Tapping the Mexican spirit

Mexicana – Americana's south o' the border kissing cousin – is my hot pick for drink trends this coming summer.

Sprucing your drink up with a little Central American flavour is sure to blow off those winter cobwebs and bring on the BBQ season. The only trouble is that not all of us are coverts to that quintessential Mexican spirit – tequila. And who can blame those agave spirit naysayers? Tequila is still a much maligned, much abused and widely misunderstood beverage.

If you, like many people out there, have had a negative tequila experience I urge you to give it another go. Tequila is a wonderfully unique and flavoursome spirit, with a rich and varied history. The amount of effort that goes into producing a single bottle of the stuff is astounding – it takes at least eight years to make a single batch!

Tequila 101

Tequila is made solely from the blue agave grown in geographically defined regions of Mexico. A plant more closely related to asparagus than a cactus, the agave has been a valuable resource for Mesoamerican peoples for over 9000 years. A blue agave plant takes about eight years to reach maturity before it is harvested, roasted, milled, fermented, distilled and in many cases aged in American oak barrels.

If you're buying a bottle of tequila there are a few things you should look for. The first and obvious steps are whether or not 'tequila' is clearly printed on the label and that it's a product from Mexico. Then there are different grades of tequila – those labelled "100% puro de agave" are generally of higher quality as you can be assured that the agave sugars have not been cut with cheaper cane sugar before fermentation. In Mexico up to 49 per cent of the product may be cut in this way.

Once you've located a 100 per cent agave tequila you can then look for the age statement. Blanco, silver or platino is for un-aged expressions, reposado for 'rested' tequilas being aged two to 12 months, añejo for tequilas from 12 to 36 months, and extra añejo for those aged over three years.

With tequila, however, age does not necessarily denote quality. Many aficionados will opt for the lively, pure and fruity agave flavours of a blanco over aged expressions. Certainly un-aged tequila tells you more about the characteristics of the area in which it is grown than those sipping tequilas that have had their spice rounded by the sweet, toasty notes of American oak.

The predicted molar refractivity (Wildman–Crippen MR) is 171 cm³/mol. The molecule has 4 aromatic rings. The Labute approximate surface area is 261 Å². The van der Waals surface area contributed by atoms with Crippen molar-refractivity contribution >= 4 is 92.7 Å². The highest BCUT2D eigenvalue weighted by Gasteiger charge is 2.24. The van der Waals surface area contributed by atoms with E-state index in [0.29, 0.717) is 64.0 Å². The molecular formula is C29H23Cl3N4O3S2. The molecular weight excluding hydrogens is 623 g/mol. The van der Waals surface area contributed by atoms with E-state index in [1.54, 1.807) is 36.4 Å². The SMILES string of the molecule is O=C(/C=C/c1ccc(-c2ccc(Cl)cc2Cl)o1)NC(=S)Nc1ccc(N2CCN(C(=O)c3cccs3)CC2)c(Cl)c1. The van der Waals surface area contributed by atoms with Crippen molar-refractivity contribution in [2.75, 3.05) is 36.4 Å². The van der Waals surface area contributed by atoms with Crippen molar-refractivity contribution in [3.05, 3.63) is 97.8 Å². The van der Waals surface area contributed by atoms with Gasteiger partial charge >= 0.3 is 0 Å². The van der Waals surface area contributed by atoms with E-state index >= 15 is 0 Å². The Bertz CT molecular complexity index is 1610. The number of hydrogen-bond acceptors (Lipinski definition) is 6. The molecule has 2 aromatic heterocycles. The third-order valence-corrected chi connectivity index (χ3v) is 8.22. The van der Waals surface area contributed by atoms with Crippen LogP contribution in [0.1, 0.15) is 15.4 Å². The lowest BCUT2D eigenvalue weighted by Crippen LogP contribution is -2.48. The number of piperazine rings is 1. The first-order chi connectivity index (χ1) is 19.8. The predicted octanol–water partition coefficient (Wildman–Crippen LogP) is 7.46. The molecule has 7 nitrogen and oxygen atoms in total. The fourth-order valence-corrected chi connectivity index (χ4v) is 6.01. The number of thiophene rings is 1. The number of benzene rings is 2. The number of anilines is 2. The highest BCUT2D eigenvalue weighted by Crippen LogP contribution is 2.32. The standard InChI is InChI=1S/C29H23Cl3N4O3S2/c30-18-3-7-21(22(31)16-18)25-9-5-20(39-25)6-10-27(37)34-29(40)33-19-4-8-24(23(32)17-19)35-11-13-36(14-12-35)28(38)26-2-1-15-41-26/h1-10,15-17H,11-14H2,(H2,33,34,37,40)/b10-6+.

As a general rule of thumb tequilas from the valley of tequila or lowlands offer more earthy and spicy notes whereas tequilas from los altos - the highlands – offer sweeter and fruitier agave flavours.

What is Mezcal?

Mezcal is a Mexican spirit that shares some similarities to tequila but is not restricted to the use of one type of agave from a geographically defined area. If fact tequila itself is a mezcal, but not all mezcals are tequila.

Mezcal is generally made by roasting the harvested agaves in earthen ovens which impart a smoky flavour to the finished product. It's a spirit that's often village produced – made in small batches in tiny stills. Distilled to proof and, for the most part, bottled un-aged mezcal is a rustic spirit of real character displaying aromas of bitumen, burnt rubber and smoke. It sounds scary, but if you are an Islay whisky drinker (flavoured with the smoke of rotten vegetation) you'll probably find this appealing.

So is mezcal cheaper? Not on your nelly. In fact, quality bottlings fetch a fair price and are still few and far between in Australia. Good bars will stock a bottle or two of premium quality mezcal whilst most bottle shops will only sell cheaper varieties that have an agave worm in the bottom of them. And no the worm won't make you hallucinate or any other such nonsense – it's simply a gimmick.

How to drink agave spirits

For starters put down that lemon and salt. If you're paying over $10 for a shot of tequila – which is not hard to do these days – the likelihood is that you've been given a decent 100 per cent agave variety that doesn't need to be slammed. Whilst I'm not naïve enough to believe that I'll put a stop to shot culture, sipping a quality tequila is a good way to start an appreciation for the spirit – especially considering how long it took for the stuff to get from the field to your glass.

Sangrita – a spiced, often tomato juice based chaser – is a great accompaniment to your tequila should you need a crutch to get you off the lemon and salt – just ask your bartender. If you're going for a really top shelf añejo or extra añejo au natural is the way forward – treat it with a similar respect to a cognac or a single malt and you will be rewarded.

Tequila, as you know is fantastic in mixed drinks too – here's an easy mix to get you started.

The Batanga

The Batanga was created in the town of Tequila in Jalisco, Mexico by Don Javier Delgado Corona in 1961. The things is Don Javier can still be found behind the bar at 'La Capilla' whipping this up this simple but delicious drink today - he's 89 years old.

45ml blanco tequila
Juice of half a lime
Flaky sea salt

Method: Cut a lime in half and use it to moisten the rim of a tumbler glass. Dip it in salt. Squeeze the lime into the glass, add tequila, fill with ice then top with cola. Stir and enjoy.

What's your favourite way to enjoy tequila?